Beginning in July 1998, Toyobo and Second Chance discovered and exchanged communications about the degradation of Zylon fibers resulting from the exposure to light, heat and humidity. However, Toyobo continued to supply Zylon to Second Chance, which, in turn, sold the vests containing Zylon without warning purchasers and users about the potential strength loss or issuing a recall of existing vests. (Id. ¶¶ 45-62.) The government alleges that the defendants knew, within the meaning of the FCA, that the body armor was defective and that Zylon provided less protection than "[d]efendants had represented [and] warranted and/or [was] required by the contract specifications." (Id. ¶ 1.) Additionally, during 2001, Toyobo informed Second Chance and released additional data showing that it had not found any serious indication of Zylon strength degradation despite conflicting evidence in its possession. (Id. ¶¶ 58-59, 63.)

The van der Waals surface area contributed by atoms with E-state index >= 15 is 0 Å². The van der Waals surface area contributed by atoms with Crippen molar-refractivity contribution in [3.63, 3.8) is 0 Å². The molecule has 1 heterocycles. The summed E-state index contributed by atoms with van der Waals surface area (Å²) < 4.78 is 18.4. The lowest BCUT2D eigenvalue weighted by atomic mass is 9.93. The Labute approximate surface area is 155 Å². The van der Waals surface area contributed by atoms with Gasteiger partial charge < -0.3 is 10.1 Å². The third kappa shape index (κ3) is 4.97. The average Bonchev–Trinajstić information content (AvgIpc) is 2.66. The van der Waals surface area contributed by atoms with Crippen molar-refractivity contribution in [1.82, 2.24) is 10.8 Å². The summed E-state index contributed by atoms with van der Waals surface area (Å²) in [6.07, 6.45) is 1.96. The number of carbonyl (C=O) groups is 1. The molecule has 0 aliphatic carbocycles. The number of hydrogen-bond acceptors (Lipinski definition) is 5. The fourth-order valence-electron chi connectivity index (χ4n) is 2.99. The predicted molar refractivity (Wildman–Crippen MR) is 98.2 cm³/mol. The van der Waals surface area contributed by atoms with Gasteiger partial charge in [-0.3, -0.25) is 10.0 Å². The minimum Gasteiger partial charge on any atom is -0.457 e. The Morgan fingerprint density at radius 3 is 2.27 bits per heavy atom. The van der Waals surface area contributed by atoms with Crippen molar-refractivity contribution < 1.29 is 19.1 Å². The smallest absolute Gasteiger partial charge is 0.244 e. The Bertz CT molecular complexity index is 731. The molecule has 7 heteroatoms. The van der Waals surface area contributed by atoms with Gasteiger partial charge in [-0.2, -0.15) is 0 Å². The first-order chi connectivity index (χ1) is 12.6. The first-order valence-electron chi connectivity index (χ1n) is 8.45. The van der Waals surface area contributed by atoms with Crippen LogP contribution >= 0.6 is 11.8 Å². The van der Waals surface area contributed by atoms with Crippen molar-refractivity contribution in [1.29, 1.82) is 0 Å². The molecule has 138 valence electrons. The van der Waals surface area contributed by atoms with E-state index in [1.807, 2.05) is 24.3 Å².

Following a Toyobo report revealing a dramatic drop in Zylon strength (id. ¶ 80), Second Chance and Toyobo held a "Crisis Management Meeting" in which they agreed that all communications related to Zylon "were to be 'pre-emptive, consistent, coordinated, and confidence inspiring.'" (Id. ¶ 81.) Second Chance asked Toyobo to remedy the problems with Zylon, as it considered the concerns with the material to be a "Toyobo problem." (Id. ¶ 85.) In response, Toyobo offered Second Chance a new volume discount program which resulted in a $6 million payment to Second Chance, retracted data showing dramatic drops in material strength, and assured Second Chance representatives that this strength would eventually level out. (Id. ¶¶ 86-88.) Despite these promises, Toyobo continued providing updates to Second Chance confirming that Zylon fiber lost strength through heat and moisture exposure. (Id. ¶ 92.)